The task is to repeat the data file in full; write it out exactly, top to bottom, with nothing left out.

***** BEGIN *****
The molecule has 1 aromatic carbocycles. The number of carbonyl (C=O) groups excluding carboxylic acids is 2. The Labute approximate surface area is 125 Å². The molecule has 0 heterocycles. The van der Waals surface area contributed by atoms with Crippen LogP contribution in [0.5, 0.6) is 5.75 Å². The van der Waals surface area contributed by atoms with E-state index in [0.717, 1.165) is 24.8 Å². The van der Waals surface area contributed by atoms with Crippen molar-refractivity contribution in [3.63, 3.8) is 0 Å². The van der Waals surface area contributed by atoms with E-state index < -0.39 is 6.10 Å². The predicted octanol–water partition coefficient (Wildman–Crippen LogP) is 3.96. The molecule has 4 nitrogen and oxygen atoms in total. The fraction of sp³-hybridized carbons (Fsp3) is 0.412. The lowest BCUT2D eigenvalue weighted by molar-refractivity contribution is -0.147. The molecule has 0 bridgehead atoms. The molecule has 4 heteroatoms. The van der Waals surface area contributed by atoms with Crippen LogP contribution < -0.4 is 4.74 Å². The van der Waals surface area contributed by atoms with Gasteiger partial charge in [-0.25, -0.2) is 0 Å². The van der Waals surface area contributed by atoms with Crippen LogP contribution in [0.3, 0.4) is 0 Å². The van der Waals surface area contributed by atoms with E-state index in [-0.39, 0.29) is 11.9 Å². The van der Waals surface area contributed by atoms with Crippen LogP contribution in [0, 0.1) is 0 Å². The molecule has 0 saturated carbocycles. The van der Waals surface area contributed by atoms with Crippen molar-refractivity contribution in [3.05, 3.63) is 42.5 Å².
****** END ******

The molecule has 1 aromatic carbocycles. The number of carbonyl (C=O) groups excluding carboxylic acids is 2. The Labute approximate surface area is 125 Å². The molecule has 0 heterocycles. The van der Waals surface area contributed by atoms with Crippen LogP contribution in [0.5, 0.6) is 5.75 Å². The van der Waals surface area contributed by atoms with E-state index in [0.717, 1.165) is 24.8 Å². The van der Waals surface area contributed by atoms with Crippen molar-refractivity contribution in [3.63, 3.8) is 0 Å². The van der Waals surface area contributed by atoms with E-state index < -0.39 is 6.10 Å². The predicted octanol–water partition coefficient (Wildman–Crippen LogP) is 3.96. The molecule has 4 nitrogen and oxygen atoms in total. The fraction of sp³-hybridized carbons (Fsp3) is 0.412. The lowest BCUT2D eigenvalue weighted by molar-refractivity contribution is -0.147. The molecule has 0 bridgehead atoms. The molecule has 4 heteroatoms. The van der Waals surface area contributed by atoms with Crippen LogP contribution < -0.4 is 4.74 Å². The van der Waals surface area contributed by atoms with Gasteiger partial charge in [-0.25, -0.2) is 0 Å². The van der Waals surface area contributed by atoms with Crippen LogP contribution in [0.3, 0.4) is 0 Å². The van der Waals surface area contributed by atoms with E-state index in [-0.39, 0.29) is 11.9 Å². The van der Waals surface area contributed by atoms with Crippen LogP contribution in [0, 0.1) is 0 Å². The molecule has 0 saturated carbocycles. The van der Waals surface area contributed by atoms with Crippen molar-refractivity contribution in [3.05, 3.63) is 42.5 Å².